Religion and the first world war: From godlessness to ruthlessness?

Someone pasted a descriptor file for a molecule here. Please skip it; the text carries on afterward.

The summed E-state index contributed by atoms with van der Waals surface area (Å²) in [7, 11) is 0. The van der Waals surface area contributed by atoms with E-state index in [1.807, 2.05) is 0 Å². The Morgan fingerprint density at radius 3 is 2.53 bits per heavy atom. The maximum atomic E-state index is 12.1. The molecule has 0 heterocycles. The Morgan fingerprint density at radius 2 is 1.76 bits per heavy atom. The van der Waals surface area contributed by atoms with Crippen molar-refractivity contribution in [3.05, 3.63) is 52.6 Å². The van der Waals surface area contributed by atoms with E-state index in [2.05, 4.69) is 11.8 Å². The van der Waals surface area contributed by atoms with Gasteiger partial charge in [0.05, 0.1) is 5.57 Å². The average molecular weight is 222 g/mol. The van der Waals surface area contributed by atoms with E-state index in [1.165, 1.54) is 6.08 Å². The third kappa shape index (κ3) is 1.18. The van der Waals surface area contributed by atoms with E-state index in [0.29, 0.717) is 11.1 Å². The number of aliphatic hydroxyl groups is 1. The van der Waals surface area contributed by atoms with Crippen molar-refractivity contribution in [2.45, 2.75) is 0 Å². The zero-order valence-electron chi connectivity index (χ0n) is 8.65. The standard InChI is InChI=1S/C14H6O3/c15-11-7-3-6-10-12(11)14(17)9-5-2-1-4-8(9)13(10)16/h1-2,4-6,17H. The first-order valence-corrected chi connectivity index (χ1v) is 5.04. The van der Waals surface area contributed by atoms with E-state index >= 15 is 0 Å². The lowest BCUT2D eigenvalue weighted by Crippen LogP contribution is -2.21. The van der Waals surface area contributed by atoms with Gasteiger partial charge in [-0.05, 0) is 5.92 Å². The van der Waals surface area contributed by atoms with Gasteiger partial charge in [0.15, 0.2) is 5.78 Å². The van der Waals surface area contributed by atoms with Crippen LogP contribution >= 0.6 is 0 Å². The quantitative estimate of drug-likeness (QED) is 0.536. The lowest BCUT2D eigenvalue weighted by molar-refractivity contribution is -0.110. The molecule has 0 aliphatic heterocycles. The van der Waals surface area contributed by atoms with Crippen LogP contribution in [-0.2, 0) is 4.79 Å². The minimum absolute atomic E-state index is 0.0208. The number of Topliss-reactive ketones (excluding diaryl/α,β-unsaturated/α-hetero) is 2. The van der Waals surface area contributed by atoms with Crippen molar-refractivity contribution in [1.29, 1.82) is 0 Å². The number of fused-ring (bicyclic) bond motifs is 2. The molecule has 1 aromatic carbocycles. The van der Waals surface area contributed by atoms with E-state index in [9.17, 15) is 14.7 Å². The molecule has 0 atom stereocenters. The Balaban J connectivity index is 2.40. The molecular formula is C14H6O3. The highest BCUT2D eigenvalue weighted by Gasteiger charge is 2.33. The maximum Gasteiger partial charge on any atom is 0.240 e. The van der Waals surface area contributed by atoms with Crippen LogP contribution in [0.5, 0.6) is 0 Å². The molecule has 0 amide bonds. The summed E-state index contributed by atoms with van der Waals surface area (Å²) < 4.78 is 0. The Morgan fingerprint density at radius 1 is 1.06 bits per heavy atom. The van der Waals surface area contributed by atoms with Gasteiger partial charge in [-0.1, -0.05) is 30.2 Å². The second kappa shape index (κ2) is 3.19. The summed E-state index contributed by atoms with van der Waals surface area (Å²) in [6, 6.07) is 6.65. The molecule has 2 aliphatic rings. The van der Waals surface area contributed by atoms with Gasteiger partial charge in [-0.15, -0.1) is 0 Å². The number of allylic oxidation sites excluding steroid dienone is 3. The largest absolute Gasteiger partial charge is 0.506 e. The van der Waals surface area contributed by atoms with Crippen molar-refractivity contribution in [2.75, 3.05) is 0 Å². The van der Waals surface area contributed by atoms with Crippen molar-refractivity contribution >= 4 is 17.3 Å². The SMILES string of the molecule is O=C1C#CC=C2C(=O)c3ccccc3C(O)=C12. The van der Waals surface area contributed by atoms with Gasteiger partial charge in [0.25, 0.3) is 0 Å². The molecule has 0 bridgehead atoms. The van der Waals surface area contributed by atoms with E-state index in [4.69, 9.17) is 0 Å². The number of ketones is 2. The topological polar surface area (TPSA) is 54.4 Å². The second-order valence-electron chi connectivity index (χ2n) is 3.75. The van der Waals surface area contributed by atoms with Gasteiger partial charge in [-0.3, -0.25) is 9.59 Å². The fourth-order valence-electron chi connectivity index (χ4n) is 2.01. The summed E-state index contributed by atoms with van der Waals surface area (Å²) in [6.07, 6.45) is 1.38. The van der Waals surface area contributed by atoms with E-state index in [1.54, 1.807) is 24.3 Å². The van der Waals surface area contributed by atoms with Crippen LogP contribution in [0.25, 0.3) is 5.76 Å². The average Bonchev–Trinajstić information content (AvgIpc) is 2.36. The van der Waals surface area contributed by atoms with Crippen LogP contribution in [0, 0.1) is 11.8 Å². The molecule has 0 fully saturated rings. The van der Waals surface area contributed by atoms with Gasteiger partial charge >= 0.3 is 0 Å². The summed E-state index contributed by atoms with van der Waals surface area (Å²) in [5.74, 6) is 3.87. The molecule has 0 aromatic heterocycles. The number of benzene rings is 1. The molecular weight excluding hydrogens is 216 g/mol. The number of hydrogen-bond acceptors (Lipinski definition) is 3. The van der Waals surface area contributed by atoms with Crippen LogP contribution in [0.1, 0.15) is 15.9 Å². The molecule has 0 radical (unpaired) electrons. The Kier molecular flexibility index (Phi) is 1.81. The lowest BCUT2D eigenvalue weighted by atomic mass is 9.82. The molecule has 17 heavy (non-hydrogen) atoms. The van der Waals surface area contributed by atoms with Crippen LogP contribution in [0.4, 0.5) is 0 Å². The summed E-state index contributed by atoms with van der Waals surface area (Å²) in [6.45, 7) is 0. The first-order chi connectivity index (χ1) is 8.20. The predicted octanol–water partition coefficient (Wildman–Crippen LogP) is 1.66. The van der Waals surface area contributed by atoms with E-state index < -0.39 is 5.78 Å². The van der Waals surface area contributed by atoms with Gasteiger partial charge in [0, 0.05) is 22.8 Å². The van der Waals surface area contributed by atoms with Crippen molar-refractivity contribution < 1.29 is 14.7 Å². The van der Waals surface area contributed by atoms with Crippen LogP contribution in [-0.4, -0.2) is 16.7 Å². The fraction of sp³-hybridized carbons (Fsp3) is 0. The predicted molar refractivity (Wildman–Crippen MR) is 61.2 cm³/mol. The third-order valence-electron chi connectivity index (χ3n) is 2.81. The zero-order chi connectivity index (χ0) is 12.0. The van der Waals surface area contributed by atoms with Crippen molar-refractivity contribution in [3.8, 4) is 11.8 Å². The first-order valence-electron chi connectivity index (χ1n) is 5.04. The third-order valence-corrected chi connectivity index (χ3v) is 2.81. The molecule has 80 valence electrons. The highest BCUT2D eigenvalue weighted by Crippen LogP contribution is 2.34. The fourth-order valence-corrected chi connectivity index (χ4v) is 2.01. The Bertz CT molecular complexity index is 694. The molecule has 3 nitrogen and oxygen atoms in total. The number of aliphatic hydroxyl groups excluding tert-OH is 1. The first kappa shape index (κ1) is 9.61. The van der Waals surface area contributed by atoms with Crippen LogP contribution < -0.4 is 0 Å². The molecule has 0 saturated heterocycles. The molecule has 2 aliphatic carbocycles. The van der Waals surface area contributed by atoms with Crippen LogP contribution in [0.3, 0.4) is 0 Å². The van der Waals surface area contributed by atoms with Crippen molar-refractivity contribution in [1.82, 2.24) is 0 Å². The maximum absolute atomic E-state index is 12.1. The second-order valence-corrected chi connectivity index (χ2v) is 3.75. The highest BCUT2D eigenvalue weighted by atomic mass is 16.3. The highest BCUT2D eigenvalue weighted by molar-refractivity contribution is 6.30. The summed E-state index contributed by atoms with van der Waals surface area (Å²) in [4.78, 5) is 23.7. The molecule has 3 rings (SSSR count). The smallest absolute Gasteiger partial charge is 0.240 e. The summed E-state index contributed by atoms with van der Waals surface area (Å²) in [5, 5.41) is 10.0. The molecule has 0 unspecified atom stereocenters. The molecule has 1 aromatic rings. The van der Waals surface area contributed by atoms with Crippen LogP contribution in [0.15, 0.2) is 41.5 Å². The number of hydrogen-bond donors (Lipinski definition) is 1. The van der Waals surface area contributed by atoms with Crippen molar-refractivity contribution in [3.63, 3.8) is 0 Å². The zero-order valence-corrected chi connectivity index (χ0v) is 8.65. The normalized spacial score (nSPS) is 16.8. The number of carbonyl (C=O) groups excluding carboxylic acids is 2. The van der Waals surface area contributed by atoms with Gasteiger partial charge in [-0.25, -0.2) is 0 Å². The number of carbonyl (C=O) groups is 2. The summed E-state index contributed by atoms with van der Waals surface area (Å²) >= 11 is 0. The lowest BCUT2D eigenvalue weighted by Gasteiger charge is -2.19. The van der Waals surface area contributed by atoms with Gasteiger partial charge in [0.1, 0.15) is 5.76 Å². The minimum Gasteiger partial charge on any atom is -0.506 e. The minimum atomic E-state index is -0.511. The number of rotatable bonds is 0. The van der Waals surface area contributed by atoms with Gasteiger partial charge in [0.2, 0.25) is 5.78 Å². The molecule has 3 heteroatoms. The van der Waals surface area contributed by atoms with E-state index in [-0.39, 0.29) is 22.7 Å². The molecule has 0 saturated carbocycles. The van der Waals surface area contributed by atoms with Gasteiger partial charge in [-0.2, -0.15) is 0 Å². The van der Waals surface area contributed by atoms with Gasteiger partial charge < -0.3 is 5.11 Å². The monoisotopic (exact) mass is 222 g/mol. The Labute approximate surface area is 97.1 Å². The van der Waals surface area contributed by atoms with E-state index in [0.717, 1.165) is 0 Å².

AS the anniversary of the first world war draws closer, we will be hearing more and more arguments about the causes, both long- and short-term, of the global bloodbath. Was it just a battle between rival powers over markets and resources? Did class conflict play a role? Was it a clash between different ideologies? Or was some spiritual malaise at work? A conservative public intellectual, George Weigel, is advancing the latter theory. He thinks the collapse in the restraining power of religion helped to push the world into the era of total war.Given that we are all products of the more secular age which “the war to end all wars” ushered in, many people will find his theory pretty far-fetched. But as one of America’s leading “theocon” thinkers, Mr Weigel has the gifts of erudition and persuasion to make a respectable case. And as he points out, in an article (pay-wall) in the journal First Things, he is in distinguished, if rarefied, company. Alexander Solzhenitsyn had once asked why, in 1914, a Europe “bursting with health and abundance” had “fallen into a rage of self-mutilation”; and the Russian writer offered the same explanation as he did for all the disasters of the early 20th century: man had “forgotten God”.Anyone will agree that there was a decline in the importance of religion during and after the first world war. Theocratically-based regimes, …

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